It's been more than two weeks since large protests began in Boston in the wake of George Floyd's death.
Huge crowds of people in close proximity have raised concerns about a potential spike in coronavirus cases. But so far, that has not happened.
"We continue to see a very small number of patients who even have any type of COVID symptoms, much different than it was at our peak in April," said Dr. Brien A. Barnewolt of Tufts Medical Center.
Still, doctors say it may be too early to tell. Not everyone goes to the hospital right away if they are experiencing symptoms.
"Often, the disease gets worse around day 8 or 9 or 10," said Dr. Shira I. Doron of Tufts Medical Center. "So you're really not going to expect to see anything for three or more weeks."
In that time, infected people could be transmitting the virus to others.
Massachusetts Gov. Charlie Baker addressed the public Monday, urging anyone who attended a protest to get tested for COVID-19. The state launched 52 pop-up sites that will be open for free tests Wednesday and Thursday of this week.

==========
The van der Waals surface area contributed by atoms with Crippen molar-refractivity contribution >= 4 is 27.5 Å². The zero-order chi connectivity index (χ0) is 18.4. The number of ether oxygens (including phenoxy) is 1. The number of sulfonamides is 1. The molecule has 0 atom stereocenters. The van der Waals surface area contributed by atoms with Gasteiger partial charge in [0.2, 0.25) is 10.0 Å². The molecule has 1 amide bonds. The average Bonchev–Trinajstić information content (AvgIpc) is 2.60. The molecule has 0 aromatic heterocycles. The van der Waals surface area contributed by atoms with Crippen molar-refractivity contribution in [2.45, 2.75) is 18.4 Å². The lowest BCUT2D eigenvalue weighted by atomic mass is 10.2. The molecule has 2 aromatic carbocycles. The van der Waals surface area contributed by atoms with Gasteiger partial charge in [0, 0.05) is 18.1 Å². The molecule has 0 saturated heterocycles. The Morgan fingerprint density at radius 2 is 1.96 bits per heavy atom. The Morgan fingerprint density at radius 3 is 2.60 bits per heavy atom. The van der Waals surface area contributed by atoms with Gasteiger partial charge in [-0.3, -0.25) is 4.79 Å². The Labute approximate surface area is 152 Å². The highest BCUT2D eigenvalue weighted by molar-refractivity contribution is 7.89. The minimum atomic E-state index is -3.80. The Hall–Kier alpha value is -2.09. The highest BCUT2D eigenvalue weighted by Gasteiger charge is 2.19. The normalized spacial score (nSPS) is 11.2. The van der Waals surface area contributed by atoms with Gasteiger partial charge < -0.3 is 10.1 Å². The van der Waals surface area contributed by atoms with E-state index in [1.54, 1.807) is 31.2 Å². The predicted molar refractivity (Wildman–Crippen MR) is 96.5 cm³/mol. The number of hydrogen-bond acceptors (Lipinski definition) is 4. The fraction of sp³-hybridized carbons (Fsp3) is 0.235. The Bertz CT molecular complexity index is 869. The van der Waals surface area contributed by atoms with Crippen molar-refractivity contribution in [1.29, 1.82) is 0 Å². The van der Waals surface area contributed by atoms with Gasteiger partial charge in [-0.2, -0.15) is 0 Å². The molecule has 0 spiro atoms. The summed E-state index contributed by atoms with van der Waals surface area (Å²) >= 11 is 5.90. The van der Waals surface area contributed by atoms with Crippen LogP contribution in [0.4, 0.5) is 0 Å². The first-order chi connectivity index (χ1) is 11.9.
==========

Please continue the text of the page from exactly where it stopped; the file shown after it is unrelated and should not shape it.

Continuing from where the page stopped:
Down the line, if there is a spike, doctors caution there will be no pinpointing the source, as the protests began after Phase 1 of reopening and just before Phase 2.
More on Coronavirus in Mass.
"We don't know the details of who was in those protests," Barnewolt said. "We don't know what the prevalence to disease was."
But we do know what reopening in some other parts of the country is doing.
"Cases are rising and hospitalizations are rising in other states," Doron said. "And our borders are not closed."
Doctors caution that the curve will only stay flattened if people continue to practice social distancing, wash their hands and wear masks.